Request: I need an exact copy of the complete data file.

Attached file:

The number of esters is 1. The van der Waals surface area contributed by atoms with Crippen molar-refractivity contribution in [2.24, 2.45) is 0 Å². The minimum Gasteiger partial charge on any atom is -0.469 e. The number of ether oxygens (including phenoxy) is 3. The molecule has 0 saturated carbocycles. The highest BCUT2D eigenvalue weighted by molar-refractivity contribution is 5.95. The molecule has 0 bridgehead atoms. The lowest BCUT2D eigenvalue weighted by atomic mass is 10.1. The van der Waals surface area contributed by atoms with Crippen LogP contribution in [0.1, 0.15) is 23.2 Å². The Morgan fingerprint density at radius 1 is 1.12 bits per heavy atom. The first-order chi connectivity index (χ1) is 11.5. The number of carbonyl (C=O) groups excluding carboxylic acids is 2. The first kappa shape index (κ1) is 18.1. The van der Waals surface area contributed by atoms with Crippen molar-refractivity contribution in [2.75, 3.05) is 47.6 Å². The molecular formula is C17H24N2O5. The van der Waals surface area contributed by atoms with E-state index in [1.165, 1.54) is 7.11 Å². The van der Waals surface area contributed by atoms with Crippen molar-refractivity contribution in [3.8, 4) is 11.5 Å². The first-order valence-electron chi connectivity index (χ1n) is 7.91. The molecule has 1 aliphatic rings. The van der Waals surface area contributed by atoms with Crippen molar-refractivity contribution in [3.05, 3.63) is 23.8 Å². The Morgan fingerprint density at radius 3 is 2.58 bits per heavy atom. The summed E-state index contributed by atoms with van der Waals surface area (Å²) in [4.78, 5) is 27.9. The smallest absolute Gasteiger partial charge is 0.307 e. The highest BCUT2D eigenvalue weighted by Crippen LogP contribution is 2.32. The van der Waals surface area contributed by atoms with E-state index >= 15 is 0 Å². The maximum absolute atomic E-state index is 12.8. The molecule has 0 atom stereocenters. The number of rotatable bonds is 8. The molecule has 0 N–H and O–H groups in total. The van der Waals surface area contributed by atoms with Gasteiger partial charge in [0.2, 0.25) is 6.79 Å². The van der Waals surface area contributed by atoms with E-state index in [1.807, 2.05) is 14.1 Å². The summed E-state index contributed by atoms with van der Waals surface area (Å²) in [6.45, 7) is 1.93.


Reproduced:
The number of esters is 1. The van der Waals surface area contributed by atoms with Crippen molar-refractivity contribution in [2.24, 2.45) is 0 Å². The minimum Gasteiger partial charge on any atom is -0.469 e. The number of ether oxygens (including phenoxy) is 3. The molecule has 0 saturated carbocycles. The highest BCUT2D eigenvalue weighted by molar-refractivity contribution is 5.95. The molecule has 0 bridgehead atoms. The lowest BCUT2D eigenvalue weighted by atomic mass is 10.1. The van der Waals surface area contributed by atoms with Crippen LogP contribution in [0.1, 0.15) is 23.2 Å². The Morgan fingerprint density at radius 1 is 1.12 bits per heavy atom. The first-order chi connectivity index (χ1) is 11.5. The number of carbonyl (C=O) groups excluding carboxylic acids is 2. The first kappa shape index (κ1) is 18.1. The van der Waals surface area contributed by atoms with Crippen molar-refractivity contribution in [2.75, 3.05) is 47.6 Å². The molecular formula is C17H24N2O5. The van der Waals surface area contributed by atoms with E-state index in [1.165, 1.54) is 7.11 Å². The van der Waals surface area contributed by atoms with Crippen molar-refractivity contribution in [3.8, 4) is 11.5 Å². The first-order valence-electron chi connectivity index (χ1n) is 7.91. The molecule has 1 aliphatic rings. The van der Waals surface area contributed by atoms with Crippen molar-refractivity contribution in [3.05, 3.63) is 23.8 Å². The Morgan fingerprint density at radius 3 is 2.58 bits per heavy atom. The summed E-state index contributed by atoms with van der Waals surface area (Å²) in [4.78, 5) is 27.9. The smallest absolute Gasteiger partial charge is 0.307 e. The highest BCUT2D eigenvalue weighted by Crippen LogP contribution is 2.32. The van der Waals surface area contributed by atoms with E-state index >= 15 is 0 Å². The maximum absolute atomic E-state index is 12.8. The molecule has 0 atom stereocenters. The number of rotatable bonds is 8. The molecule has 0 N–H and O–H groups in total. The van der Waals surface area contributed by atoms with Gasteiger partial charge in [0.2, 0.25) is 6.79 Å². The van der Waals surface area contributed by atoms with E-state index in [1.807, 2.05) is 14.1 Å². The summed E-state index contributed by atoms with van der Waals surface area (Å²) in [6.45, 7) is 1.93.